Nuclear power is a key player in the future of clean energy, and multiple companies are pursuing new technologies to maximize nuclear’s contribution to the clean energy space. Founded in 2011 and based in Cambridge, MA, Transatomic Power is an advanced nuclear technology startup developing and commercializing a molten salt reactor (MSR), or a nuclear reactor whose fuel is in liquid, rather than solid, form. This technology, originally developed at the Oak Ridge National Laboratory (ORNL) in the 1960’s, offers multiple safety and cost benefits over traditional nuclear reactors, in which the fuel is in the form of solid pellets cooled by water.
Tranatomic’s MSR design builds on the original work at ORNL and adds a few innovative new features that reduce the reactor’s size and, as a result, it’s cost – a huge factor in building new nuclear power plants. Though the development process is a long one, the world needs a larger capacity for clean energy generation, and it’s this ultimate goal that drives the Transatomic team forward. Continue reading →
Most of Brazil’s offshore resources are in deep waters so Petrobras has fostered substantial expertise to develop these fields. One area of importance is the design of marine vessels to withstand the extreme waves. While the discovery of 50 billion barrels of oil in recent decades has been a boon to Brazil’s economic outlook, the location of the oil has produced challenging engineering problems. Lying hundreds of kilometers offshore under up to 3,000 meters of seawater, 2,000 meters of rock and 2,000 meters of salt, the oil reserves are some of the most difficult to access on Earth. Engineers are systematically using best design practices and computational fluid dynamics (CFD) to increase the safety of marine structures and vessels used to drill and produce oil from Santos Basin fields.
Computational fluid dynamics simulation of an FPSO in extreme waves.
In honor of Earth Day, which was celebrated this past weekend, I would like to share my perspective on energy efficiency.
Every month, I receive a home energy usage report from my friendly utility company. I had been puzzled for years why I was using 50 or 60% more energy than my efficient neighbors. At social gatherings, I asked my friends about their energy efficiency numbers and we collectively bemoaned the mysterious efficient neighbors. Who are these people? Do they even heat or cool their homes?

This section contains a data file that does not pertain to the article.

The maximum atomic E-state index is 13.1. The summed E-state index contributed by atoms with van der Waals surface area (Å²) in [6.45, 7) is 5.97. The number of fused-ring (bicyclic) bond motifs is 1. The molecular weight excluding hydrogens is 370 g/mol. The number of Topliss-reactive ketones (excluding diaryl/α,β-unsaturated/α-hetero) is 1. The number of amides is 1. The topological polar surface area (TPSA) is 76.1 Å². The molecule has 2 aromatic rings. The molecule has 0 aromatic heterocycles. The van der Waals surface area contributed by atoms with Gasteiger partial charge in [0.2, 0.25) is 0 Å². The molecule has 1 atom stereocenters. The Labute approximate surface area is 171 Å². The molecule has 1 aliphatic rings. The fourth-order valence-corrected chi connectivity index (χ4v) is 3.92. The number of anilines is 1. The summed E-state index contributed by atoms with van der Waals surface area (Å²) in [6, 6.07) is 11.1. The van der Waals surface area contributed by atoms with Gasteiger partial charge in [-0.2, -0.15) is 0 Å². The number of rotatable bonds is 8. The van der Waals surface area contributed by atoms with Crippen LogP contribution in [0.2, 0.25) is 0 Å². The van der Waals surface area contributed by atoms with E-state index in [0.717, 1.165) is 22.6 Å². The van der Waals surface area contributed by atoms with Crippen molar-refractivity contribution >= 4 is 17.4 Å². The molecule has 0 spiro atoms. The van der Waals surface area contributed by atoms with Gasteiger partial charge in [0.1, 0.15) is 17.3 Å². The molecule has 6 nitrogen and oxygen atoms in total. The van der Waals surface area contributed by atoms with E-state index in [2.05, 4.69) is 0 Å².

Then last year, I purchased and installed the Nest thermostat. My utility company even pitched in with a price discount offer. Over time my energy usage has declined when compared to my neighbors. The most recent report shows that I used 21% more energy than my efficient neighbors. This is down from 51% in the similar period two years ago. The artificial intelligence algorithms and smart silicon are making a difference! Continue reading →
Sustainable engineering along with process safety is one of the technical tracks in this year’s upcoming Spring meeting of the American Society of Chemical Engineers – March 26-30 San Antonio, TX. The forum covers a range of process design topics, presentations and discussions around environmental initiatives for air, water and soil protection. So, what is sustainability and what are chemical engineers doing about it? Continue reading →
Global prosperity requires reliable energy at a reasonable cost. To meet this demand, the industry is changing the way it produces energy and power, whether it comes from hydrocarbon, nuclear or renewable means. Supplying it requires sustainable development, environmental stewardship, compliance with regulations and cost management. Independent of prices, the industry’s most pressing challenge is cost per unit of energy. Recent layoffs and out-of-the ordinary cuts to capital and operating costs are driving the oil and gas industry to produce energy more efficiently, more safely, and with a smaller carbon footprint. Debate over subsidies, reliability and viability have resulted in accelerated development/deployment and widespread innovation in renewable energy, which includes solar, wind and hydropower, fuel cells, wave and tidal, energy storage, the next generation of fission nuclear reactors and advancements in fusion energy. Continue reading →
Energy systems innovation and sustainable design are key business initiatives in almost every industry sector. And, these initiatives are not only required to meet customer demand for “green products” or to satisfy environmental regulations. Many businesses have realized there is an opportunity to drive new growth with energy innovations. The new issue of ANSYS Advantagehighlights the many ways our customers are delivering these energy innovations by leveraging the power of engineering simulation.